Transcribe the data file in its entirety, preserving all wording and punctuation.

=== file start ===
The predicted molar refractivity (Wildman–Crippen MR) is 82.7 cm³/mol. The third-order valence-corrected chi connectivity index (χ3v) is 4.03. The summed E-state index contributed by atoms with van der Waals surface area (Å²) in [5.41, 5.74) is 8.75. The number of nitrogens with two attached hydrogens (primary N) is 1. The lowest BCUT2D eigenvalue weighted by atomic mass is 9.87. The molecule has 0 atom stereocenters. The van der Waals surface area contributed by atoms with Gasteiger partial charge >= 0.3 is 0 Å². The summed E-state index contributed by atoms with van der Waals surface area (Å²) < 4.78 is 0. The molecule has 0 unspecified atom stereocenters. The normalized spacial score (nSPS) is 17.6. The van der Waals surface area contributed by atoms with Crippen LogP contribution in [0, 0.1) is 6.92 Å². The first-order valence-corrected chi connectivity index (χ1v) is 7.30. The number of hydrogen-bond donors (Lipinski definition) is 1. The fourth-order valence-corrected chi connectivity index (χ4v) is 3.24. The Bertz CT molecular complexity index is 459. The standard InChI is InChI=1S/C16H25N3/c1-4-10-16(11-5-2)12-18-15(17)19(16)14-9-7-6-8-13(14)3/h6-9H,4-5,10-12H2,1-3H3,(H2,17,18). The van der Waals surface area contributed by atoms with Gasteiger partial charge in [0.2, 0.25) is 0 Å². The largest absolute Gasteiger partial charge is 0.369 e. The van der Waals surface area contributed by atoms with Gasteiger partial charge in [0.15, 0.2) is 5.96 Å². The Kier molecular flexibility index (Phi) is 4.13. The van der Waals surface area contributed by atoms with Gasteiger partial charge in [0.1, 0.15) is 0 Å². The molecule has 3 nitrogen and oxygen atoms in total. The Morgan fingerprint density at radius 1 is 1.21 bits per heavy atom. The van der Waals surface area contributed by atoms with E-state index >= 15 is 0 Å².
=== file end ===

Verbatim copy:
The predicted molar refractivity (Wildman–Crippen MR) is 82.7 cm³/mol. The third-order valence-corrected chi connectivity index (χ3v) is 4.03. The summed E-state index contributed by atoms with van der Waals surface area (Å²) in [5.41, 5.74) is 8.75. The number of nitrogens with two attached hydrogens (primary N) is 1. The lowest BCUT2D eigenvalue weighted by atomic mass is 9.87. The molecule has 0 atom stereocenters. The van der Waals surface area contributed by atoms with Gasteiger partial charge >= 0.3 is 0 Å². The summed E-state index contributed by atoms with van der Waals surface area (Å²) < 4.78 is 0. The molecule has 0 unspecified atom stereocenters. The normalized spacial score (nSPS) is 17.6. The van der Waals surface area contributed by atoms with Crippen LogP contribution in [0, 0.1) is 6.92 Å². The first-order valence-corrected chi connectivity index (χ1v) is 7.30. The number of hydrogen-bond donors (Lipinski definition) is 1. The fourth-order valence-corrected chi connectivity index (χ4v) is 3.24. The Bertz CT molecular complexity index is 459. The standard InChI is InChI=1S/C16H25N3/c1-4-10-16(11-5-2)12-18-15(17)19(16)14-9-7-6-8-13(14)3/h6-9H,4-5,10-12H2,1-3H3,(H2,17,18). The van der Waals surface area contributed by atoms with Gasteiger partial charge in [0.2, 0.25) is 0 Å². The largest absolute Gasteiger partial charge is 0.369 e. The van der Waals surface area contributed by atoms with Gasteiger partial charge in [0.15, 0.2) is 5.96 Å². The Kier molecular flexibility index (Phi) is 4.13. The van der Waals surface area contributed by atoms with Gasteiger partial charge in [0.1, 0.15) is 0 Å². The molecule has 3 nitrogen and oxygen atoms in total. The Morgan fingerprint density at radius 1 is 1.21 bits per heavy atom. The van der Waals surface area contributed by atoms with E-state index >= 15 is 0 Å².